The Wednesday coup that overthrew Mohamed Morsi’s Egyptian regime is of considerable significance, but not of the kind that has been lavished on it by the media. Too many reporters and commentators have taken the coup as a sign of Egypt’s rejection of the Islamists’ hold on that nation and others have compounded that mistake by projecting the supposed rejection of Islamism to other Middle Eastern nations.
The coup wasn’t a rejection of Islamism or even of the Muslim Brotherhood, Islamism’s machine in Egypt. It was about food and about which band of Islamists — the Army or the Brotherhood — rules Egypt in coming years.
Morsi was not just a Muslim Brotherhood thug but an incompetent one. As my friend David Goldman writes, starvation was the unstated reason for the coup. Under Morsi’s mismanagement, Egypt’s economy has faltered badly. For months, the bottom half of the population has had little to eat other than government-subsidized bread and the supply of that is threatened by a wheat shortage. Perhaps, with the assistance of Saudi Arabia and Qatar, the Egyptian military can alleviate the food shortage. If it cannot, the military’s control will falter and Egypt’s future will be even more uncertain.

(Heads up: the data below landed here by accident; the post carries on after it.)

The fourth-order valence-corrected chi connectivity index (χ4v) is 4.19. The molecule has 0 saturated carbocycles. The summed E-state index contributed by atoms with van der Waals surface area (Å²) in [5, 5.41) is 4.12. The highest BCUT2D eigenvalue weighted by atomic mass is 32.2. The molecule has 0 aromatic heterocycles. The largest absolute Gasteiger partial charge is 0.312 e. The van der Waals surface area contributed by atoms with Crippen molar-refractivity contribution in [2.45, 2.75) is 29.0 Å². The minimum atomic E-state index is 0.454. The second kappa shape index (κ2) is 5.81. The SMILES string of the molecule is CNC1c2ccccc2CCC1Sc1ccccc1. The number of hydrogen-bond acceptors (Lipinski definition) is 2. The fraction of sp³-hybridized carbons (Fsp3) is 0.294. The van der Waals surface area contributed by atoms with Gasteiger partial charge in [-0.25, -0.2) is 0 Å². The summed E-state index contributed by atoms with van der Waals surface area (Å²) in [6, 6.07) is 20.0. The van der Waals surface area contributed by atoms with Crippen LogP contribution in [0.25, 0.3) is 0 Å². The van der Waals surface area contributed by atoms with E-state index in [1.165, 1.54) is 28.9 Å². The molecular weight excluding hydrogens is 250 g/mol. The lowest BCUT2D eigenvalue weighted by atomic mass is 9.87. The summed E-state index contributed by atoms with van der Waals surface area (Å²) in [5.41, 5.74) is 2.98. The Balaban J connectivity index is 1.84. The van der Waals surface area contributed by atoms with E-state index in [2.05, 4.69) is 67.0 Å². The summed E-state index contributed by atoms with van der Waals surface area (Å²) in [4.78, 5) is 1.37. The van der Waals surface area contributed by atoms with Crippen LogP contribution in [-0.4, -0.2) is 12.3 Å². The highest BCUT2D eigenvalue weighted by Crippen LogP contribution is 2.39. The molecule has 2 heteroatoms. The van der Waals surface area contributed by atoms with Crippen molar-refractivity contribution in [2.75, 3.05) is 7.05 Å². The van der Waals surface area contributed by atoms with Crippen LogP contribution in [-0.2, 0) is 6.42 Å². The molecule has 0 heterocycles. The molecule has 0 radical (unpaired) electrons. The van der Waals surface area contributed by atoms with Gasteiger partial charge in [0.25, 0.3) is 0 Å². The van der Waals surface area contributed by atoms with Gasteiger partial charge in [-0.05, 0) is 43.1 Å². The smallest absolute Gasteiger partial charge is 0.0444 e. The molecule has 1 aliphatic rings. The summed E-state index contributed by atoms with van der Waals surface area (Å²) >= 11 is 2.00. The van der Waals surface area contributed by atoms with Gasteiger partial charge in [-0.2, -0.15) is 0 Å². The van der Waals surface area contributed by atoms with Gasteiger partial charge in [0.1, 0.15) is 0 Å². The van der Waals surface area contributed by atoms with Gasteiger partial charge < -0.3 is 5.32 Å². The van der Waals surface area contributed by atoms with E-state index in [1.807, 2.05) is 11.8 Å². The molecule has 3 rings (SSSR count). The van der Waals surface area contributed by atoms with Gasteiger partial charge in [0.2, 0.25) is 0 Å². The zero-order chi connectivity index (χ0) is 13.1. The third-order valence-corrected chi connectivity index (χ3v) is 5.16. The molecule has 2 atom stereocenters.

The other reason for the coup is the Egyptian military’s still-strong opposition to the Muslim Brotherhood, which goes back at least a half-century.
Gamel Abdel Nasser’s military group overthrew the Egyptian monarchy in 1952, but Nasser remained a shadowy figure. When a fanatic tried to assassinate him in 1954 — and the man confessed to having been under orders from the Muslim Brotherhood — Nasser emerged as the only real power in Egypt and promptly cracked down on the Brotherhood.
The Egyptian military is not, though, a secular force. Its commanders are as dedicated to Islamist ideology as Morsi. But the Army-vs.-Brotherhood struggle has become very confused. On one hand, Morsi had planted many of the Brotherhood’s loyalists in top military ranks. On the other, the military has arrested a number of the Brotherhood’s leaders and has closed several Islamist television stations that had supported Morsi.
So, as one headline asked, who lost the people of Egypt? No one, because we didn’t have them to lose. In truth, it’s entirely questionable that the Egyptian people have much to say in the matter themselves. There are still demonstrations and riots, some of the participants in them demanding Morsi’s return to power. Do we cut off aid, as our law requires, because of the coup?
We should cut off aid but not because of the coup. Obama decided to give Morsi’s government some twenty new F-16s, tanks, and other assets. Arming the Muslim Brotherhood was a bad idea then. Arming the Egyptian military which, much like the mafia, regards Egypt’s economy as its own business is just as bad an idea now.
Now, when pro-Morsi rioters are in the streets, is the wrong time for any aid. By denying aid, we can put a bigger burden on the Saudis and Qataris to stabilize Egypt without aiding a letting it slip into the Muslim Brotherhood’s hands again.
Sen. Jack Reed (D-RI) proclaimed yesterday that we need to insist that the Egyptian military move quickly, on a definite timeline, to another round of democratic elections. Reed is comprehensively wrong, and that can be demonstrated on two grounds.